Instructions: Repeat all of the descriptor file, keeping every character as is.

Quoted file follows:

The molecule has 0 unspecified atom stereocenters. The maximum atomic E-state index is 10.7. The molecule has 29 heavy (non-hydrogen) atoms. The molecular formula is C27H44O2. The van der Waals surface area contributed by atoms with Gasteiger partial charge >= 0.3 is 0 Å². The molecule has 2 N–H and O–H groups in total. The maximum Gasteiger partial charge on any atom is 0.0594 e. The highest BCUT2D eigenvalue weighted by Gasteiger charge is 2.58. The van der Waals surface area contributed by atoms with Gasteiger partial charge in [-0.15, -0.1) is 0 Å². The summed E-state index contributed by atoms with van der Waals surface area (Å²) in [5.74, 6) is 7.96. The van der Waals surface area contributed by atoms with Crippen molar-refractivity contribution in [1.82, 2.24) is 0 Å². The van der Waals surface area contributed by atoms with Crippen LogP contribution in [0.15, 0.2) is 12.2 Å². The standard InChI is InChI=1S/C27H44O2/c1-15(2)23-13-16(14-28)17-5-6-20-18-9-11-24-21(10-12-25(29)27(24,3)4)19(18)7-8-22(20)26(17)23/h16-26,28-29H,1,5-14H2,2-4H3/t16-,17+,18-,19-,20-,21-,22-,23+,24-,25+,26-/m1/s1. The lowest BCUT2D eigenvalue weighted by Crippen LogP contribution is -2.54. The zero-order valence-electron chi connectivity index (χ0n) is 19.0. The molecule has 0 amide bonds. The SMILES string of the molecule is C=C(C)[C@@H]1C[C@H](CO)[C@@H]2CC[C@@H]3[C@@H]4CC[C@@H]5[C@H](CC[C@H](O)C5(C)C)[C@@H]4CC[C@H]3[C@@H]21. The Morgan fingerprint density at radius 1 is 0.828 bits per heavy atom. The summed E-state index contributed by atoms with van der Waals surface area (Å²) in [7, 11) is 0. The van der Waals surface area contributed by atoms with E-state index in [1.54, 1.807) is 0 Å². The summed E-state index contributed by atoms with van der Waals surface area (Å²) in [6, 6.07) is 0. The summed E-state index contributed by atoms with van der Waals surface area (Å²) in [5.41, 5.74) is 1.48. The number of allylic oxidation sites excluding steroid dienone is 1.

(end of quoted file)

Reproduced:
The molecule has 0 unspecified atom stereocenters. The maximum atomic E-state index is 10.7. The molecule has 29 heavy (non-hydrogen) atoms. The molecular formula is C27H44O2. The van der Waals surface area contributed by atoms with Gasteiger partial charge >= 0.3 is 0 Å². The molecule has 2 N–H and O–H groups in total. The maximum Gasteiger partial charge on any atom is 0.0594 e. The highest BCUT2D eigenvalue weighted by Gasteiger charge is 2.58. The van der Waals surface area contributed by atoms with Gasteiger partial charge in [-0.15, -0.1) is 0 Å². The summed E-state index contributed by atoms with van der Waals surface area (Å²) in [5.74, 6) is 7.96. The van der Waals surface area contributed by atoms with Crippen molar-refractivity contribution in [1.82, 2.24) is 0 Å². The van der Waals surface area contributed by atoms with Crippen LogP contribution in [0.15, 0.2) is 12.2 Å². The standard InChI is InChI=1S/C27H44O2/c1-15(2)23-13-16(14-28)17-5-6-20-18-9-11-24-21(10-12-25(29)27(24,3)4)19(18)7-8-22(20)26(17)23/h16-26,28-29H,1,5-14H2,2-4H3/t16-,17+,18-,19-,20-,21-,22-,23+,24-,25+,26-/m1/s1. The lowest BCUT2D eigenvalue weighted by Crippen LogP contribution is -2.54. The zero-order valence-electron chi connectivity index (χ0n) is 19.0. The molecule has 0 amide bonds. The SMILES string of the molecule is C=C(C)[C@@H]1C[C@H](CO)[C@@H]2CC[C@@H]3[C@@H]4CC[C@@H]5[C@H](CC[C@H](O)C5(C)C)[C@@H]4CC[C@H]3[C@@H]21. The Morgan fingerprint density at radius 1 is 0.828 bits per heavy atom. The summed E-state index contributed by atoms with van der Waals surface area (Å²) in [7, 11) is 0. The van der Waals surface area contributed by atoms with E-state index in [1.54, 1.807) is 0 Å². The summed E-state index contributed by atoms with van der Waals surface area (Å²) in [6, 6.07) is 0. The summed E-state index contributed by atoms with van der Waals surface area (Å²) in [5.41, 5.74) is 1.48. The number of allylic oxidation sites excluding steroid dienone is 1.